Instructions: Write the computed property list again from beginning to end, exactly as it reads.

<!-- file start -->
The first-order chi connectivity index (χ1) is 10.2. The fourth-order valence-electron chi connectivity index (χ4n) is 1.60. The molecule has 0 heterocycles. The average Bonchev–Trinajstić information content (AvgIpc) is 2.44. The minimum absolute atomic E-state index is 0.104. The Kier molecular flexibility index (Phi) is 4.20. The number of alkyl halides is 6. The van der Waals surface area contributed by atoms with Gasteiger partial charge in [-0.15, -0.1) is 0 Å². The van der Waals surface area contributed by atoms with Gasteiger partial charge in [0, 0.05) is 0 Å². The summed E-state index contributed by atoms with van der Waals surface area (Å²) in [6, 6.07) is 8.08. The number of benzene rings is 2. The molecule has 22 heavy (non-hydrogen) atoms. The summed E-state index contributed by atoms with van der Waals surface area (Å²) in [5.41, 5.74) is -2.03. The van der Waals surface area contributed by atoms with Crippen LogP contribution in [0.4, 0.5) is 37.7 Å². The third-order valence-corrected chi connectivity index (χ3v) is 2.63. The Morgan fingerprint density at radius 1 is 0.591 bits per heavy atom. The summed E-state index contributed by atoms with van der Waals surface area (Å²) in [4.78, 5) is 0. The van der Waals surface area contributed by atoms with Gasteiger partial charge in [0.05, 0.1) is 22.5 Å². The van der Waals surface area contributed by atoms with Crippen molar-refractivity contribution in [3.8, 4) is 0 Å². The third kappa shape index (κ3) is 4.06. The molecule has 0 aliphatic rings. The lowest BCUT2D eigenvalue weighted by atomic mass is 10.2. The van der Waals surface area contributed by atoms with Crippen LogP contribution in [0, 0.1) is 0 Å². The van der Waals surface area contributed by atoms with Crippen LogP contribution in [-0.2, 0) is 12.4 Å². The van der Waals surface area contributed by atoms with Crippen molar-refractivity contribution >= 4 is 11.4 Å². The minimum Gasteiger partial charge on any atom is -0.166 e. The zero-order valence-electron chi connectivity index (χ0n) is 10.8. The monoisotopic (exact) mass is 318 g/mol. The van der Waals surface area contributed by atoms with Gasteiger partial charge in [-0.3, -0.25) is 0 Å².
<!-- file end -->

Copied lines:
The first-order chi connectivity index (χ1) is 10.2. The fourth-order valence-electron chi connectivity index (χ4n) is 1.60. The molecule has 0 heterocycles. The average Bonchev–Trinajstić information content (AvgIpc) is 2.44. The minimum absolute atomic E-state index is 0.104. The Kier molecular flexibility index (Phi) is 4.20. The number of alkyl halides is 6. The van der Waals surface area contributed by atoms with Gasteiger partial charge in [-0.15, -0.1) is 0 Å². The van der Waals surface area contributed by atoms with Gasteiger partial charge in [0, 0.05) is 0 Å². The summed E-state index contributed by atoms with van der Waals surface area (Å²) in [6, 6.07) is 8.08. The number of benzene rings is 2. The molecule has 22 heavy (non-hydrogen) atoms. The summed E-state index contributed by atoms with van der Waals surface area (Å²) in [5.41, 5.74) is -2.03. The van der Waals surface area contributed by atoms with Crippen LogP contribution in [0.4, 0.5) is 37.7 Å². The third-order valence-corrected chi connectivity index (χ3v) is 2.63. The Morgan fingerprint density at radius 1 is 0.591 bits per heavy atom. The summed E-state index contributed by atoms with van der Waals surface area (Å²) in [4.78, 5) is 0. The van der Waals surface area contributed by atoms with Gasteiger partial charge in [0.05, 0.1) is 22.5 Å². The van der Waals surface area contributed by atoms with Crippen molar-refractivity contribution in [3.8, 4) is 0 Å². The third kappa shape index (κ3) is 4.06. The molecule has 0 aliphatic rings. The lowest BCUT2D eigenvalue weighted by atomic mass is 10.2. The van der Waals surface area contributed by atoms with Crippen LogP contribution in [0, 0.1) is 0 Å². The van der Waals surface area contributed by atoms with Crippen LogP contribution in [-0.2, 0) is 12.4 Å². The van der Waals surface area contributed by atoms with Crippen molar-refractivity contribution >= 4 is 11.4 Å². The minimum Gasteiger partial charge on any atom is -0.166 e. The zero-order valence-electron chi connectivity index (χ0n) is 10.8. The monoisotopic (exact) mass is 318 g/mol. The van der Waals surface area contributed by atoms with Gasteiger partial charge in [-0.3, -0.25) is 0 Å².